Healthy Body Image is Crucial

for Self-Esteem

Kelly was a straight “A” student all through elementary school. She loved to learn, she loved school, and she just knew that she was going to “rock middle school”! She was finally growing up and wouldn’t be thought of as a “little kid”. She couldn’t wait for school to start next fall.

Kelly and her mom went shopping for a new swimsuit for her to wear for summer. Kelly tried on the first couple swimsuits and modeled them for her mom. For every suit that Kelly tried on, her mom made a comment. “That one shows that little pouch in your belly.”, or “oh not that one, your rear end looks too big”, and finally “uh oh, you’ve gotten a little chunky, you’ll have to go with a one-piece suit to hide that stomach.”

Each time her mom would laugh a bit as if it were no big deal. Kelly finally found a one-piece suit that was a color she didn’t really like and tried it on. When her mom said “oh, now that one makes you look slimmer!” Kelly bought the suit.

Throughout the summer, her mom would comment almost every time she went to get a snack or during meal times. “You sure you want cream cheese on that bagel, it’s going to go right to your hips”, or “do you really need another roll with dinner?” Soon Kelly was finding excuses to skip dinner or she would excuse herself halfway through and say she wasn’t hungry or didn’t feel well.

As the summer went on, Kelly discovered she didn’t like going to the beach as much as last year. She felt self-conscious about how she looked in her swimsuit. By the end of summer, when she would agree to go swimming, she would just leave her t-shirt on over her suit to swim.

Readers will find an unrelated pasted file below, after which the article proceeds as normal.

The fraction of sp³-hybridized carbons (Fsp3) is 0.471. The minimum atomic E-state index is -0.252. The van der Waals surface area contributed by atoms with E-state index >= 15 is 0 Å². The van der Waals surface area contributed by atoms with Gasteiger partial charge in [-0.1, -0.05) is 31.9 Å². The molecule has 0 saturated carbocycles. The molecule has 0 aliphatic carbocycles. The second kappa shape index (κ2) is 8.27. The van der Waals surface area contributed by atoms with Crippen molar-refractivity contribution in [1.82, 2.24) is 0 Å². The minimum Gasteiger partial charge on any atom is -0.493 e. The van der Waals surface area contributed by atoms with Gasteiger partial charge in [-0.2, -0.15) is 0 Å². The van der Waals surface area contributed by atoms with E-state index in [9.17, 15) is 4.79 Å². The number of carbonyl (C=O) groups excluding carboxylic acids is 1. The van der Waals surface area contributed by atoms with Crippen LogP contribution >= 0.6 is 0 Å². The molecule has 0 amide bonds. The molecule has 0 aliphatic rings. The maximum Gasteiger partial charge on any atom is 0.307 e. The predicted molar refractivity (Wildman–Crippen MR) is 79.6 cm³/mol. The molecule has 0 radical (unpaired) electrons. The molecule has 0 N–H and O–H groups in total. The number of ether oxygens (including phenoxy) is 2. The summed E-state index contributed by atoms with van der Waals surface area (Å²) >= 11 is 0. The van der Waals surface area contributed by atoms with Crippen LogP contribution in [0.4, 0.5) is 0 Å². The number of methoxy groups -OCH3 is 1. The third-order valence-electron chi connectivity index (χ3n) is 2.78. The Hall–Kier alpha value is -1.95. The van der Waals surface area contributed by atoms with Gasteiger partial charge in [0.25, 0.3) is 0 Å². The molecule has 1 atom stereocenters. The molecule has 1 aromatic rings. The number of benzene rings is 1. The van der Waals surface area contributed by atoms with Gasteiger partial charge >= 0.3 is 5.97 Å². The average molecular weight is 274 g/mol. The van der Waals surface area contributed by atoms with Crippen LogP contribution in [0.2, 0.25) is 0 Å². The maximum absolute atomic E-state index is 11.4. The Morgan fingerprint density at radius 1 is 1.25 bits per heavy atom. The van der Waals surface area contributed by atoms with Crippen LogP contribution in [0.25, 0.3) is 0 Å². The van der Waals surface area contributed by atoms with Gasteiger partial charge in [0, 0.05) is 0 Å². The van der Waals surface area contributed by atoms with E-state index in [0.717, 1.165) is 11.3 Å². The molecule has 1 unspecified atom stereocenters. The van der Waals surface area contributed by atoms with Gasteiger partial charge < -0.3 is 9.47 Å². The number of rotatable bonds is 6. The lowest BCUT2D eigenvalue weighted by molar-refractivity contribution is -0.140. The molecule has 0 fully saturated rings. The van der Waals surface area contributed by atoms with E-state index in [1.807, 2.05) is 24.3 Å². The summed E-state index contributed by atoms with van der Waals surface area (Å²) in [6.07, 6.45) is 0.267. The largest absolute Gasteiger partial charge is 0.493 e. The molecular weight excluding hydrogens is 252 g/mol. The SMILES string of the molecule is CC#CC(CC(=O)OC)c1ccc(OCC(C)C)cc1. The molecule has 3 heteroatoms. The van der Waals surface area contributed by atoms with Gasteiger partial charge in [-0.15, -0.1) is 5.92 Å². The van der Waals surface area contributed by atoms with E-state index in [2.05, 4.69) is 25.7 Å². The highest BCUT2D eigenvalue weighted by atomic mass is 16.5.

When it was time for school shopping at the end of summer Kelly’s mom said “come on, we need to get you some new clothes, none of your old ones fit anymore. I tried to tell you that extra bread would go to your hips.” Even though her mom laughed about it, Kelly felt sad. When they went shopping Kelly chose shirts that were baggy and made of material that wasn’t clingy so her stomach wouldn’t show so much.

School started and Kelly just didn’t like it as much as she thought she would. Her and her mom fought in the mornings because it took her so long to get ready. Sometimes she missed the bus and was late to school. But Kelly was worried about what the kids at school would think of her. She didn’t want them to notice how fat she had gotten over the summer.

Kelly began to have trouble getting assignments done on time and complained to her mom and her friends about how “hard” middle school was. Before long, Kelly was throwing her lunch away without eating it at school. She figured skipping lunch would help her slim down a little.

When report cards came out, Kelly could tell her mom was disappointed because she got B’s in two classes instead of her usual A’s. Things continued to spiral downward throughout the school year. Kelly started missing school because she “didn’t feel well”. After school most days she would just go to her room. Many times when her mom came in to tell her dinner was ready, she would pretend to be asleep.

Does this sound at all familiar? Kids who are transitioning into middle school often face issues with body image. In the beginning, Kelly was excited about middle school and this new stage in her life. Her confidence level and self-esteem were high. She was going “to rock” middle school.